Almost by definition, RSS, in its full XML glory, is ugly, and I have said before, “unsuitable for human eyes”. it is machine language, and there is no reason a person should look at it very long (geeks aside):


But I’ve known in the back of my mind, it does not need to be so, as shown by the feeds displayed at Feedburner, e.g.— that is the URL you can use anywhere RSS is accepted, but viewed in the browser, well it looks like a nice pretty web page. Peek at the source, and you are back in code-ville. Howzit done?

Through the magic of XSLT, a means to transform XML with stylesheets into something easier on the eyes, By no means do I really understand it, and the more I looked, the more complex it grew– it is almost a logical language in itself, that is.can be used to transform data into human content.

Anyhow, I bruteforced my way through my first real example. For next week’s NMC Summer Conference, I wanted to set up a site to host some podcasts, getting hopefully digitized files from the main sessions, and doing some conference participant on the street interviews, etc. To make it simple, I am relying on some code and concepts I used before to generate iTunes Ready RSS from data I can manage in an Excel Spreadsheet, and run through a PHp script to update the XML file.

This is no different from any other RSS file, except it references in the second line an XML stylesheet:

which pretty much contains the basic web structure of the other conference web pages, except it is littered with a few more xls statements and stuff to template-ize the content in the XML file. Again, this was brute forcing it, just keeping at it until Firefox stopped reporting errors. XML is a lot less forgiving than HTML, all tags need closers, you have to watch the &’s, etc. And then there was something just major goofy with Internet Explorer choking on some hidden character (finally tracked down with some help from BBEdit).

Anyhow, this URL is really just XML.RSS, but with a style sheet duded up to match the other conference pages (yes, I know al about the issues of the web design here, the tiny fonts, etc, that is all going into the factory over the summer for an overhaul):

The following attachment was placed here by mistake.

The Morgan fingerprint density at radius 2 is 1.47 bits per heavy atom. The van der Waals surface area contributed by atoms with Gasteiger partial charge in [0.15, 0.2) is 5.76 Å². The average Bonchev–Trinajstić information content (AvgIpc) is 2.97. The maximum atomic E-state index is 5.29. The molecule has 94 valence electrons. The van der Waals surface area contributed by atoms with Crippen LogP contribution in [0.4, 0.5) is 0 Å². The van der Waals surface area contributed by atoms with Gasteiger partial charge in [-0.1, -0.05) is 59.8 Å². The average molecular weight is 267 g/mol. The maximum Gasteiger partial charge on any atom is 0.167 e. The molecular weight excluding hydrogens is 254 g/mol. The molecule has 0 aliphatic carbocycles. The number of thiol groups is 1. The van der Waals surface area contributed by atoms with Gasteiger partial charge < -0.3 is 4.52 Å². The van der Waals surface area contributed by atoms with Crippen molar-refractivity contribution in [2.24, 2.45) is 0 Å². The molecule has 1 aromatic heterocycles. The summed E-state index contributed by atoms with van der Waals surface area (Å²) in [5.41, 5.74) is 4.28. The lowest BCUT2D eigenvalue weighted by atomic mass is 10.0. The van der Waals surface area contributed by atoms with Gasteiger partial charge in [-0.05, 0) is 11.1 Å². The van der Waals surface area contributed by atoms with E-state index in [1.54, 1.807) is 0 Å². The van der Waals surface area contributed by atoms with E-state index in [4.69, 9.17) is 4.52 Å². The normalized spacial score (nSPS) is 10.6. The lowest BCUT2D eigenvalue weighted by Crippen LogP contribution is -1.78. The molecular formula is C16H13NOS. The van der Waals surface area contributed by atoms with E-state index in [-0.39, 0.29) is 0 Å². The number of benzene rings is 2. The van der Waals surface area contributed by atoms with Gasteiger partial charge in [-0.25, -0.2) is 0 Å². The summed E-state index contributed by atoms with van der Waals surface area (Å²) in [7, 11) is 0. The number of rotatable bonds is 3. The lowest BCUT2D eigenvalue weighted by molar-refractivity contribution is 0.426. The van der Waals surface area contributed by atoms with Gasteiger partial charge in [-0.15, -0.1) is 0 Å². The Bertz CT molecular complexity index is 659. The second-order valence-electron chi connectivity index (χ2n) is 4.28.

There is only one item there now for testing purposes, it will be filled in next Wednesday as the conference unfolds. I might add the little MP3 flash players. I did have to make some fun generating a testable MP3, laying down some tracks in Garageband….

Yummy, tasty, XML. Please pass the whipped cream.

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An early 90s builder of the web and blogging Alan Levine barks at on web storytelling (#ds106 #4life), photography, bending WordPress, and serendipity in the infinite internet river. He thinks it's weird to write about himself in the third person.


  1. Fun as it is to play with, you’re not busting your hump too much on feed styling, are you? It’s on its last legs, since IE7 and Firefox 2 will ignore it in favor of their own styling, and Opera and Safari already do.

  2. Only half a hump busted, Phil, and it seemed worthwhile to get a taste of XSLT. Browser styling of Feeds? Sounds promising though I feel wary that it will be a clean process across all the players.

    But thanks for the heads up on that… this was really meant as a one time experiment.

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